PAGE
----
• John Fiorella


My two-year-old daughter and I stood in line for what felt like forever to meet Winnie the Pooh. It didn’t matter that it was 101 degrees and we were sweating through our sun screen, come hell or high water, we we’re determined to meet that bear. Only, when it was our turn to finally greet him, he took a lunch break and was replaced by Eeyore. Hold up… are you telling me, we waited all this time to meet the self-loathing donkey??

When I got home, I promptly wrote Walt and vented my frustration. Can’t the Disney empire afford a second Pooh costume? Or how 'bout you hire another teenager to jump into your one & only bear suit and keep the Pooh-train rolling?

In response, Disney sent my daughter an autographed snapshot of Pooh. Despite the fact that Pooh spelled her name wrong (clearly, he's a bear of very little brain) she was over the moon. She did a jig and slept with the picture beside her pillow. Crisis averted.

The following year, Ariel had taken center stage. My daughter had the dolls, bed sheets, and of course, Ariel’s dress,

which she wore daily. One afternoon, while at daycare, the mean girl in class hit her with, “A real princess can’t wear glasses!” Now, even at three, my daughter was pretty tough and could stand her ground, but for some reason, this hit her like a ton of bricks.

I tried to convince her otherwise, but she wanted incontrovertible evidence. Fortunately, we were heading to Disneyland in a week and I was certain we’d run into a princess that wore glasses. Why was I so certain? Because I bought a pair of glasses to give to a princess when my daughter wasn’t looking!

But I was foiled by Disney once again! It didn’t matter that we were in a secluded room, with just my daughter and Cinderella, the actress was under contract not to break from character – not even for a second! Same went for Mulan and all the rest of them. Curse you, principled & dedicated actors!!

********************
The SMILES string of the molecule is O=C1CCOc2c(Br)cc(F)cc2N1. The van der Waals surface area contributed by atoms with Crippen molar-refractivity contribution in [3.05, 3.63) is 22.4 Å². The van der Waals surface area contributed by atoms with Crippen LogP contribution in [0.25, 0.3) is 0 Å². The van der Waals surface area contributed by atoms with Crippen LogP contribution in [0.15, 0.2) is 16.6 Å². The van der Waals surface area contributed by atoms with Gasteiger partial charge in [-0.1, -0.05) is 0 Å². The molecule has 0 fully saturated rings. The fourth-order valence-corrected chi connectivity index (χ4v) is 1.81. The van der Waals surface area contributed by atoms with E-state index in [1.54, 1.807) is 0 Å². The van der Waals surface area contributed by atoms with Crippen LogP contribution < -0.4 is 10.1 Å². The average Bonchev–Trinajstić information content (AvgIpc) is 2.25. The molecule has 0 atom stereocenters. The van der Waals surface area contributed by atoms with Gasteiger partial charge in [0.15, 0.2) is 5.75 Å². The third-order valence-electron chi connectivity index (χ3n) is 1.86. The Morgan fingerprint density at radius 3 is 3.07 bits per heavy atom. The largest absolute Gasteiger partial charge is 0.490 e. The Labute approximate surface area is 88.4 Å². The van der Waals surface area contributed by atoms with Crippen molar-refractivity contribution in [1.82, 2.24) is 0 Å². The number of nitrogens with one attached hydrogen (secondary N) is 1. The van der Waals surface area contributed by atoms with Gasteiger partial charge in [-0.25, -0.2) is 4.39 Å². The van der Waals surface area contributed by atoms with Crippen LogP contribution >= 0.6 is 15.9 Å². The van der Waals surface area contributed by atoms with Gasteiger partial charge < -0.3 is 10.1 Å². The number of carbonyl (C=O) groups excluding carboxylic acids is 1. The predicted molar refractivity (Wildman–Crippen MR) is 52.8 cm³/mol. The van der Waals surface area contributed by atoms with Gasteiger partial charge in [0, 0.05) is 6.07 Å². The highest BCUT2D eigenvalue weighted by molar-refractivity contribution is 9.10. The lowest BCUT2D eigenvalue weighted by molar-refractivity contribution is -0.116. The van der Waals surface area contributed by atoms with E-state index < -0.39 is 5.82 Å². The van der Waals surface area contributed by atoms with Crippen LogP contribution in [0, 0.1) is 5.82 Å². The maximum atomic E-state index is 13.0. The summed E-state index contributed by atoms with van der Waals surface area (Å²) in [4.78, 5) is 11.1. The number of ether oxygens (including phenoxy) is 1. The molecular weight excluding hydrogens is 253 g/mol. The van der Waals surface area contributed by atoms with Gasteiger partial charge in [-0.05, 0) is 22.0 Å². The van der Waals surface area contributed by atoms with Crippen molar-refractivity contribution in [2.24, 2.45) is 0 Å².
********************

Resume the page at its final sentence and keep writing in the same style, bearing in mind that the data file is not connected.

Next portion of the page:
That night as we drove home, my daughter felt the finality of her situation sink in - a real princess can't wear glasses. “Nonsense!” I blurted. “We only saw Cinderella, Mulan, and Belle! Surely Ariel wears glasses! She has to! It’s so dark underwater, how else can she read?” And with that, I planted the seed...

Later that night, I scoured the internet for some Ariel cosplay and found a fantastic, wholesome shot of Ariel, played by Nelly Lafeison. I sent it over to my Photoshop Guru, Ian Hannin, and within minutes, he fitted Ariel with a beautiful pair of spectacles.

Without even looking at it, I took the file to Kinkos and printed it out, only to discover that Ian had used a different, rather foxier picture of Ariel. It seems the image I found was too low in resolution, so he chose another. So be it! There was no time to lose! I signed it myself, stuck it in an envelope, and dropped it in our mailbox.

The next morning, my daughter's mind was thoroughly blown. A real princess can wear glasses (and look pretty foxy doing it). Oh, and, albeit 3 years later, we met that diva Pooh bear after all.